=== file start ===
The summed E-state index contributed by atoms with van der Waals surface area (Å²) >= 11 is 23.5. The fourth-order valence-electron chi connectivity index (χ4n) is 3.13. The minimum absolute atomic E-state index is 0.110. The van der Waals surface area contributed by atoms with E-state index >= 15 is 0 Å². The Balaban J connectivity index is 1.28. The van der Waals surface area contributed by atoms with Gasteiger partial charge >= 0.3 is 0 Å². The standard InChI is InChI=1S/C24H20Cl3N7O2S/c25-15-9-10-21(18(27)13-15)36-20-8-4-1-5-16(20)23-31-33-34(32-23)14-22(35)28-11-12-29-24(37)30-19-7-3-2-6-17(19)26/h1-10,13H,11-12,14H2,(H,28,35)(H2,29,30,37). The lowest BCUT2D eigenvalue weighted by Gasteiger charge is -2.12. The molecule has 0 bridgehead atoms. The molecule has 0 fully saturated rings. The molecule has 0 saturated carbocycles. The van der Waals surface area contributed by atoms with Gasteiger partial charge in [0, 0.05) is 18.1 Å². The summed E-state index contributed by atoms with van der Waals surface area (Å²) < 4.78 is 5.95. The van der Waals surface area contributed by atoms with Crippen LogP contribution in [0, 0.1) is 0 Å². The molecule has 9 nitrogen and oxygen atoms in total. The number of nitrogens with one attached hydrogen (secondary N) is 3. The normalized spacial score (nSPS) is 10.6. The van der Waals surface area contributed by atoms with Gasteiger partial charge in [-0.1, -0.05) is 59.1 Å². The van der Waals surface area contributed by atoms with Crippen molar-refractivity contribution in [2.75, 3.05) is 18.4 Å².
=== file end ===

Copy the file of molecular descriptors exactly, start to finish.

The summed E-state index contributed by atoms with van der Waals surface area (Å²) >= 11 is 23.5. The fourth-order valence-electron chi connectivity index (χ4n) is 3.13. The minimum absolute atomic E-state index is 0.110. The van der Waals surface area contributed by atoms with E-state index >= 15 is 0 Å². The Balaban J connectivity index is 1.28. The van der Waals surface area contributed by atoms with Gasteiger partial charge >= 0.3 is 0 Å². The standard InChI is InChI=1S/C24H20Cl3N7O2S/c25-15-9-10-21(18(27)13-15)36-20-8-4-1-5-16(20)23-31-33-34(32-23)14-22(35)28-11-12-29-24(37)30-19-7-3-2-6-17(19)26/h1-10,13H,11-12,14H2,(H,28,35)(H2,29,30,37). The lowest BCUT2D eigenvalue weighted by Gasteiger charge is -2.12. The molecule has 0 bridgehead atoms. The molecule has 0 fully saturated rings. The molecule has 0 saturated carbocycles. The van der Waals surface area contributed by atoms with Gasteiger partial charge in [0, 0.05) is 18.1 Å². The summed E-state index contributed by atoms with van der Waals surface area (Å²) < 4.78 is 5.95. The van der Waals surface area contributed by atoms with Crippen LogP contribution in [0, 0.1) is 0 Å². The molecule has 9 nitrogen and oxygen atoms in total. The number of nitrogens with one attached hydrogen (secondary N) is 3. The normalized spacial score (nSPS) is 10.6. The van der Waals surface area contributed by atoms with Gasteiger partial charge in [-0.1, -0.05) is 59.1 Å². The van der Waals surface area contributed by atoms with Crippen molar-refractivity contribution in [2.75, 3.05) is 18.4 Å².